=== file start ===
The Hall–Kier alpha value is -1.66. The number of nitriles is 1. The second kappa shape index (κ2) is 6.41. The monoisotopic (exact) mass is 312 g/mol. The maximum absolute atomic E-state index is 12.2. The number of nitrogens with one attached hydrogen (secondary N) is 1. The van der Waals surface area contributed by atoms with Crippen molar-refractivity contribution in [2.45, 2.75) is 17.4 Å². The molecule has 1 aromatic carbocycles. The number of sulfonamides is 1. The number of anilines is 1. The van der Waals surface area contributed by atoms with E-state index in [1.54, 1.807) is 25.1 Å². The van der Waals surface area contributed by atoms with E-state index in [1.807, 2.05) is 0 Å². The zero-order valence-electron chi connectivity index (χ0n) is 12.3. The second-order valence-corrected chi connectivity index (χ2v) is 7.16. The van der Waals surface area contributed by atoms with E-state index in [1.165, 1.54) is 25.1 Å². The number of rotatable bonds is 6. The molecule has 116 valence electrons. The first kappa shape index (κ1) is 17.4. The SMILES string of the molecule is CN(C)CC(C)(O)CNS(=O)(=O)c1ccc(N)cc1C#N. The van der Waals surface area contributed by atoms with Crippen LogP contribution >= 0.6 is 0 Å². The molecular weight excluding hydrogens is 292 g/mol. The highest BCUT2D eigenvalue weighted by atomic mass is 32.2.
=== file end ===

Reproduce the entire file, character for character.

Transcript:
The Hall–Kier alpha value is -1.66. The number of nitriles is 1. The second kappa shape index (κ2) is 6.41. The monoisotopic (exact) mass is 312 g/mol. The maximum absolute atomic E-state index is 12.2. The number of nitrogens with one attached hydrogen (secondary N) is 1. The van der Waals surface area contributed by atoms with Crippen molar-refractivity contribution in [2.45, 2.75) is 17.4 Å². The molecule has 1 aromatic carbocycles. The number of sulfonamides is 1. The number of anilines is 1. The van der Waals surface area contributed by atoms with E-state index in [1.54, 1.807) is 25.1 Å². The van der Waals surface area contributed by atoms with E-state index in [1.807, 2.05) is 0 Å². The zero-order valence-electron chi connectivity index (χ0n) is 12.3. The second-order valence-corrected chi connectivity index (χ2v) is 7.16. The van der Waals surface area contributed by atoms with E-state index in [1.165, 1.54) is 25.1 Å². The number of rotatable bonds is 6. The molecule has 116 valence electrons. The first kappa shape index (κ1) is 17.4. The SMILES string of the molecule is CN(C)CC(C)(O)CNS(=O)(=O)c1ccc(N)cc1C#N. The van der Waals surface area contributed by atoms with Crippen LogP contribution >= 0.6 is 0 Å². The molecular weight excluding hydrogens is 292 g/mol. The highest BCUT2D eigenvalue weighted by atomic mass is 32.2.